tue 12/12/2017

Maigret's Night at the Crossroads review - 'more straight faces from Rowan Atkinson' | reviews, news & interviews

Maigret's Night at the Crossroads review - 'more straight faces from Rowan Atkinson'

Maigret's Night at the Crossroads review - 'more straight faces from Rowan Atkinson'

A quiet rural instalment for Simenon's psychological sleuth

Gnomic: Rowan Atkinson as Inspector Maigret

We’re three films into Rowan Atkinson’s tenure as Inspector Maigret and so far he’s barely twitched a facial muscle. Gone are the eye bulges and nostril flares, the rubbery pouts. There’s sometimes a hint of a frown, the odd twinge in a wrinkle around the eyes, but Atkinson’s performance continues mainly to be about keeping his cards superglued to his chest. Gnomic is about the size of it.

The murder Maigret was investigating in Maigret's Night at the Crossroads (ITV) was of a Jewish jewel fence called Goldberg who, we later discovered, was recklessly eager to pull off one last high-yield deal before heading west with his wife. But he was shot at the titular location out in the countryside near Paris, and his body is discovered in a garage of a lugubrious Danish introvert with a facial scarring and an eyepatch. Whodunnit? This being a crossroads, there was a quartet of potential culprits.

Maigret's Night at the Crossroads, Mia JexenSimenon scholars will know that La nuit du carrefour is an early Maigret, published in 1931 and filmed the following year by Jean Renoir. This adaptation adapted by Stewart Harcourt transplanted it to after the war, and implies from the number tattooed on the corpse’s arm that Goldberg was a survivor of the camps. “When you have been through what we went through in the war,” his widow shouts to Maigret’s boss, “then you’ll know a real crime when you see one!”

This idea of the victim as a postwar Holocaust fugitive was only lightly painted on. The story’s really damaged character was Andersen (Tom Wlaschiha), the disfigured Dane who, when hauled in for questioning, had a maddening stock answer: “I cannot help you with that.” His liaison with a woman he claimed was his sister (Mia Jexen, pictured above) turned out not to be incestuous, but still freighted with dysfunction.

Students of the semantics of casting will have twigged that something was up with Kevin R McNally’s Inspector Grandjean (pictured below). Grandjean appeared at first to be a walking cliché, the fractious copper who pins the blame on the most obvious suspect without interrogating the evidence (“it’s clearcut!”). But actors of McNally’s stature tend to sink their teeth into real meat, and so it proved. The fears of Grandjean’s wife (Dorothy Atkinson) were based on a squalid mixture of reality and fantasy: the fantasy was another cliché, in which the middle-aged man believes that the young beauty who drives him to commit murder really does love him.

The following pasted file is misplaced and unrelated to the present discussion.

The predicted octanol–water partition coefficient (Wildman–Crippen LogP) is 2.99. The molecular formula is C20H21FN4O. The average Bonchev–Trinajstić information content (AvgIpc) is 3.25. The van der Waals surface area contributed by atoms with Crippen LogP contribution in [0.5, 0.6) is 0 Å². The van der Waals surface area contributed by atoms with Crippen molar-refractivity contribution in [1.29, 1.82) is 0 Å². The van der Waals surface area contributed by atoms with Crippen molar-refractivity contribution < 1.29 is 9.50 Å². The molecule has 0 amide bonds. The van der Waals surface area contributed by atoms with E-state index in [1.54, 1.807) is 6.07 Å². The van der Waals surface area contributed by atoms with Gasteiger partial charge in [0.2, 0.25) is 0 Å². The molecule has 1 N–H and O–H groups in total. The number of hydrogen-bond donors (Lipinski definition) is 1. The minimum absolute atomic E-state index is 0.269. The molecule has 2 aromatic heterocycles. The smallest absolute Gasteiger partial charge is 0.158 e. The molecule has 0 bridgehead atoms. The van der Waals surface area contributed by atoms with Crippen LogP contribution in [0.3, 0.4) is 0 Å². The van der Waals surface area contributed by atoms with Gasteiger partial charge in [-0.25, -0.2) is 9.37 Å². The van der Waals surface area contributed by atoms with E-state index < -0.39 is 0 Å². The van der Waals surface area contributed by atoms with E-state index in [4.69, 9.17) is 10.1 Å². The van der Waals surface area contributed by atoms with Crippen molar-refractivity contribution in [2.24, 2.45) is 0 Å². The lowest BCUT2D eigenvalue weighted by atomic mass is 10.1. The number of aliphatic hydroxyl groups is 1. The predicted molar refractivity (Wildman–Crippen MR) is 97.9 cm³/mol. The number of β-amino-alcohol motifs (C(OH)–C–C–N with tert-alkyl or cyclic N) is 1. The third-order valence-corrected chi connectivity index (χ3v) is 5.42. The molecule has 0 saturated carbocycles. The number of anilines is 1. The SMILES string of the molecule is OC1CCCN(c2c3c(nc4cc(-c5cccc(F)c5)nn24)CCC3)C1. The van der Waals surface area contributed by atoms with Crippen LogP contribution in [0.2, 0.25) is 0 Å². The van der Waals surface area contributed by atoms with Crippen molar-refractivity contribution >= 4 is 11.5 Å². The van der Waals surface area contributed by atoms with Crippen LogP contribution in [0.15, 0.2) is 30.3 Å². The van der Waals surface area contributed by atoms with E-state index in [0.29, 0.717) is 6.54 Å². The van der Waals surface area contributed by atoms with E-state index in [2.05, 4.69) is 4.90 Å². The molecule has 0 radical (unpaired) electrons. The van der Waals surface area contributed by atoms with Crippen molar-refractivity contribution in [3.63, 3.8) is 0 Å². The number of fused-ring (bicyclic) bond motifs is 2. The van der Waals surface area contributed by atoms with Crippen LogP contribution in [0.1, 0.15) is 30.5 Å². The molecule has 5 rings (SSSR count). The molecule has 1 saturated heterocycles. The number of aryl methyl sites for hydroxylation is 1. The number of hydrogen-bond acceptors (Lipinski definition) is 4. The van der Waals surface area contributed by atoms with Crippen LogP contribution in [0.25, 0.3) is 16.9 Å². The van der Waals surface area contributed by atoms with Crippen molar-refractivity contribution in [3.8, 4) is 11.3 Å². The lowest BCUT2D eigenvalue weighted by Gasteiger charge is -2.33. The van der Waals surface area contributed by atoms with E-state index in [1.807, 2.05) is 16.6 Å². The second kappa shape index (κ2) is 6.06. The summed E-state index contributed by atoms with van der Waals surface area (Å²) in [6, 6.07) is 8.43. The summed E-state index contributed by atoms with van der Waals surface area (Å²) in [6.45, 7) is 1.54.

Maigret's Night at the Crossroads, Kevin R McNallyThis was a quiet instalment, interleaved with sudden bursts of action: a bullet through the heart for Goldberg’s widow; porky little insurance man Michonnet (Paul Chahidi) run over by a truck; a bit of illegal prizefighting; a car run off the road. The rural setting meant there was less of Budapest impersonating Paris to enjoy. There were splashes of lurid colour here and there. Mark Heap’s Dr Moers had a juicy little cameo: Goldberg, he concluded with a smirk, was killed “after midnight, like all the good murders”.

As for Atkinson, Else the underdressed Danish prostitute somehow managed to read sadness in his poker face and opportunistically offered to cheer him up in bed. But Maigret always has the faithful Madame Maigret (Lucy Cohu) waiting at home and not getting enough to do. He should have been a priest, says Grandjean contemptuously. In fact he should have been a shrink. He's the first of the great detectives who goes on psychological intuition rather than Holmes’s hyper-rational computation of evidence. His words to the murderer were quietly withering: “You never could read people, could you?”

Atkinson, after all those years forcing you to watch him, is now playing a watcher. Watching him pull it off  against an impeccably lit, deftly designed backdrop  is not an unpleasant way of passing an evening. The character work is largely confined to the enquiring angle of his signature meerschaum, the cogitative hang of his overcoat. He did slightly raise his voice in this one, and one’s pulse rose to a gentle trot.

@JasperRees

Character work is largely confined to the enquiring angle of Maigret's signature meerschaum, the cogitative hang of his overcoat

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Editor Rating: 
3
Average: 3 (1 vote)

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